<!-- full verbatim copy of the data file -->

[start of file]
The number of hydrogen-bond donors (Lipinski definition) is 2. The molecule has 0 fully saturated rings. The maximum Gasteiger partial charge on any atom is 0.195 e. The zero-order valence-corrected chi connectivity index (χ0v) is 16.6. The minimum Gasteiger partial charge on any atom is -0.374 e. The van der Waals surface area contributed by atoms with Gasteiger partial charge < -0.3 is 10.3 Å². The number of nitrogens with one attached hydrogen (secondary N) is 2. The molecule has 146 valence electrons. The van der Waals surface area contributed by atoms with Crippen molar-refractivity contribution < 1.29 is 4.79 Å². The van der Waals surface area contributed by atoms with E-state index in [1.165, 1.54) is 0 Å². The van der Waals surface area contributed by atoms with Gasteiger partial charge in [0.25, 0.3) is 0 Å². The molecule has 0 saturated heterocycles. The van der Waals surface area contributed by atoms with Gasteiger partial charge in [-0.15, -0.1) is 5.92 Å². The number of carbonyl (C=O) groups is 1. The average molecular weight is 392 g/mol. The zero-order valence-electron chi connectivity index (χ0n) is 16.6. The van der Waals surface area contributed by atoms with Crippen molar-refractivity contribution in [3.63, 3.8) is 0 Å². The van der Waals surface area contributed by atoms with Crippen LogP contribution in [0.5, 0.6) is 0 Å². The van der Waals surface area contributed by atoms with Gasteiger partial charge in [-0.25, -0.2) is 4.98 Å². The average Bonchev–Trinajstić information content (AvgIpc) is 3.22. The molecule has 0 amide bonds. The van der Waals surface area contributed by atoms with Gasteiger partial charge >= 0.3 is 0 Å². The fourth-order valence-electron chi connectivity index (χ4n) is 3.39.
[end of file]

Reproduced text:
The number of hydrogen-bond donors (Lipinski definition) is 2. The molecule has 0 fully saturated rings. The maximum Gasteiger partial charge on any atom is 0.195 e. The zero-order valence-corrected chi connectivity index (χ0v) is 16.6. The minimum Gasteiger partial charge on any atom is -0.374 e. The van der Waals surface area contributed by atoms with Gasteiger partial charge < -0.3 is 10.3 Å². The number of nitrogens with one attached hydrogen (secondary N) is 2. The molecule has 146 valence electrons. The van der Waals surface area contributed by atoms with Crippen molar-refractivity contribution < 1.29 is 4.79 Å². The van der Waals surface area contributed by atoms with E-state index in [1.165, 1.54) is 0 Å². The van der Waals surface area contributed by atoms with Gasteiger partial charge in [0.25, 0.3) is 0 Å². The molecule has 0 saturated heterocycles. The van der Waals surface area contributed by atoms with Gasteiger partial charge in [-0.15, -0.1) is 5.92 Å². The number of carbonyl (C=O) groups is 1. The average molecular weight is 392 g/mol. The zero-order valence-electron chi connectivity index (χ0n) is 16.6. The van der Waals surface area contributed by atoms with Crippen molar-refractivity contribution in [3.63, 3.8) is 0 Å². The van der Waals surface area contributed by atoms with Crippen LogP contribution in [0.5, 0.6) is 0 Å². The van der Waals surface area contributed by atoms with Gasteiger partial charge in [-0.25, -0.2) is 4.98 Å². The average Bonchev–Trinajstić information content (AvgIpc) is 3.22. The molecule has 0 amide bonds. The van der Waals surface area contributed by atoms with Gasteiger partial charge >= 0.3 is 0 Å². The fourth-order valence-electron chi connectivity index (χ4n) is 3.39.